Hearken, you who are in power over the multitude and lord it over throngs of peoples!  Because authority was given you by the Lord and sovereignty by the Most High, who shall probe your works and scrutinize your counsels.
Wisdom 6: 2-4
Jesus responded, “Were not ten people cleansed? Where are the other nine? Were none found to return and give glory to God except this foreigner?” He said to him, “Get up. Go. Your faith has saved you.”
Luke 17: 17-19

As the news of recent weeks constantly reminds us, influence and power over other persons is fraught with danger. Both readings today remind us that with power and authority comes responsibility. Although this sounds almost self-evident and even banal, the truth is that our experience of power over others readily devolves into a sense of privilege and manipulation. For those who have places of authority and power in business, in government and politics, in the church, in families and in religious communities, the great danger is to identify oneself with one’s role. Our craving to be recognized and to be significant will often take form from our ambition for title, role, and power. If this happens, then we dissociate from our own truth; we forget our true place in the world.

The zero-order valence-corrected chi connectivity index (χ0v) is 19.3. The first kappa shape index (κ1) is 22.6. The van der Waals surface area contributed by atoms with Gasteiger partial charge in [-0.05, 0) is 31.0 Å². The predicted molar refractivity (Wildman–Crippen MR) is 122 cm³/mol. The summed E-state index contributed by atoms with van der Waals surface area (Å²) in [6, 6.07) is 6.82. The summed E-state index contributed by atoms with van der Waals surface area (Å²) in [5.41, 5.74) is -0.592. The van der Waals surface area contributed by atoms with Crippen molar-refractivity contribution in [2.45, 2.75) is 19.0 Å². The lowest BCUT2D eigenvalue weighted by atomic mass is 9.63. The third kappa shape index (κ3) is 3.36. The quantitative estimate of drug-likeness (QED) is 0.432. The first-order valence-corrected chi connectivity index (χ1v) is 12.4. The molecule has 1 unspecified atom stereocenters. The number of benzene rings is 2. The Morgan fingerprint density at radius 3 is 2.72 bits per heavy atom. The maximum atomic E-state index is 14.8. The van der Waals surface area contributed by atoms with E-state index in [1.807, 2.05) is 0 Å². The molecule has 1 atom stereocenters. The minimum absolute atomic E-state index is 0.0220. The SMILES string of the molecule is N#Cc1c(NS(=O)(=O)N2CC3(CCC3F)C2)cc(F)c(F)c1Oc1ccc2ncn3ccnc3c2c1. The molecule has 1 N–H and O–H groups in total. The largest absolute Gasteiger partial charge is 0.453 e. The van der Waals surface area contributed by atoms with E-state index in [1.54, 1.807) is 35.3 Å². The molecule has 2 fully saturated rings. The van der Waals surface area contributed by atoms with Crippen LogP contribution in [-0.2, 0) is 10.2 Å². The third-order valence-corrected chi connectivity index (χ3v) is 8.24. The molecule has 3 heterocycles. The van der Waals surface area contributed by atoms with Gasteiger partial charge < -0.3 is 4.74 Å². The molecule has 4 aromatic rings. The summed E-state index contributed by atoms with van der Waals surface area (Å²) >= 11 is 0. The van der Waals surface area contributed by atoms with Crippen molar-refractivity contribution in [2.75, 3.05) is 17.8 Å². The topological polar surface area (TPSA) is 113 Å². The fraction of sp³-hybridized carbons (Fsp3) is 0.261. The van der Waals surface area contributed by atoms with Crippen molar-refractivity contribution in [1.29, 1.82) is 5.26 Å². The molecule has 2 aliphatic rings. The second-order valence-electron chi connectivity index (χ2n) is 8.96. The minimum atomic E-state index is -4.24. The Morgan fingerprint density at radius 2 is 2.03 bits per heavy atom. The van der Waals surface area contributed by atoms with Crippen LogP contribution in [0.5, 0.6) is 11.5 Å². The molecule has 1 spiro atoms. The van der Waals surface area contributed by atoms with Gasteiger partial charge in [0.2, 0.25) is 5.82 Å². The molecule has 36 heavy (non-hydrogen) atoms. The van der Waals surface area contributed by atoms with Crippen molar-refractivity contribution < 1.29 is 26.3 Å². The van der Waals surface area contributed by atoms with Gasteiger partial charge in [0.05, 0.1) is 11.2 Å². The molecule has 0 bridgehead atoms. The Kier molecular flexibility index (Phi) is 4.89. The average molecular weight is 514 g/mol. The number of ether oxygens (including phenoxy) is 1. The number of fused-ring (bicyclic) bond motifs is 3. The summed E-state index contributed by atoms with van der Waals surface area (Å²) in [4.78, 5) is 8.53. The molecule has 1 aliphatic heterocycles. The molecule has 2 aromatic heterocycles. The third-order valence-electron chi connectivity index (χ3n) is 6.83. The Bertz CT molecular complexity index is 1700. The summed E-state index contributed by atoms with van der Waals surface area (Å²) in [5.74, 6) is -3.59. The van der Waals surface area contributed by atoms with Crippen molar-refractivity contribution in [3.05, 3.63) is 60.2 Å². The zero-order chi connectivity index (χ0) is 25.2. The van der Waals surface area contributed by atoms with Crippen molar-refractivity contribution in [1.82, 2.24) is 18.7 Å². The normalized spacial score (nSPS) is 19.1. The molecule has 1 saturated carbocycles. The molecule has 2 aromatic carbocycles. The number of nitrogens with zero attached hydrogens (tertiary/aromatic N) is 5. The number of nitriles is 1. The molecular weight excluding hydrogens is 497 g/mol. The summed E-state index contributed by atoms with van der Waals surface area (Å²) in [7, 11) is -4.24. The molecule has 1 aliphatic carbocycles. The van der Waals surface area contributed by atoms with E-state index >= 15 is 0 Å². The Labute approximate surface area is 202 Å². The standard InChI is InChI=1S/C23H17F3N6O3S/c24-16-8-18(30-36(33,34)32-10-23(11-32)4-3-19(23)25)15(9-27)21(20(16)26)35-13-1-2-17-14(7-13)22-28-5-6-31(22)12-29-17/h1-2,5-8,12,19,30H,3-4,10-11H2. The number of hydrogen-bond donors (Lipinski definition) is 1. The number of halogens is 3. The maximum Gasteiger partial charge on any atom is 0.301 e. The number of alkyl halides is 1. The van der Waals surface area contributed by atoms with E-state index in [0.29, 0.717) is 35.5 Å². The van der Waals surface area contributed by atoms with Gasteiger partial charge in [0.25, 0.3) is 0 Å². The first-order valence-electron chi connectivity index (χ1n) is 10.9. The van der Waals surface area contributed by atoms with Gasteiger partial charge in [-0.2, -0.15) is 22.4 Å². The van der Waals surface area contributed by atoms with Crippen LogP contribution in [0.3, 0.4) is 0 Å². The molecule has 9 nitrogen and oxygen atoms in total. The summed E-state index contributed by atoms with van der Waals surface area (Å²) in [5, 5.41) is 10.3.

So we hear from the Book of Wisdom a reminder to those in authority that they will be held accountable. Clearly, it is not merely a contemporary phenomenon that we tend to crave the perks of position and power while forgetting the responsibility that comes with them. In our times we find ourselves horrified by the CEO’s of large corporations who are rewarded for their so-called competencies in managing companies and yet, reject any sense of responsibility for the malfeasance or failure of those same corporations. We are appalled by political leaders who, when confronted with their own failings, practice what has recently been called “whataboutism.” That is, instead of responding responsibly to the matter at hand, they attempt to divert attention to the irrelevant failings of another.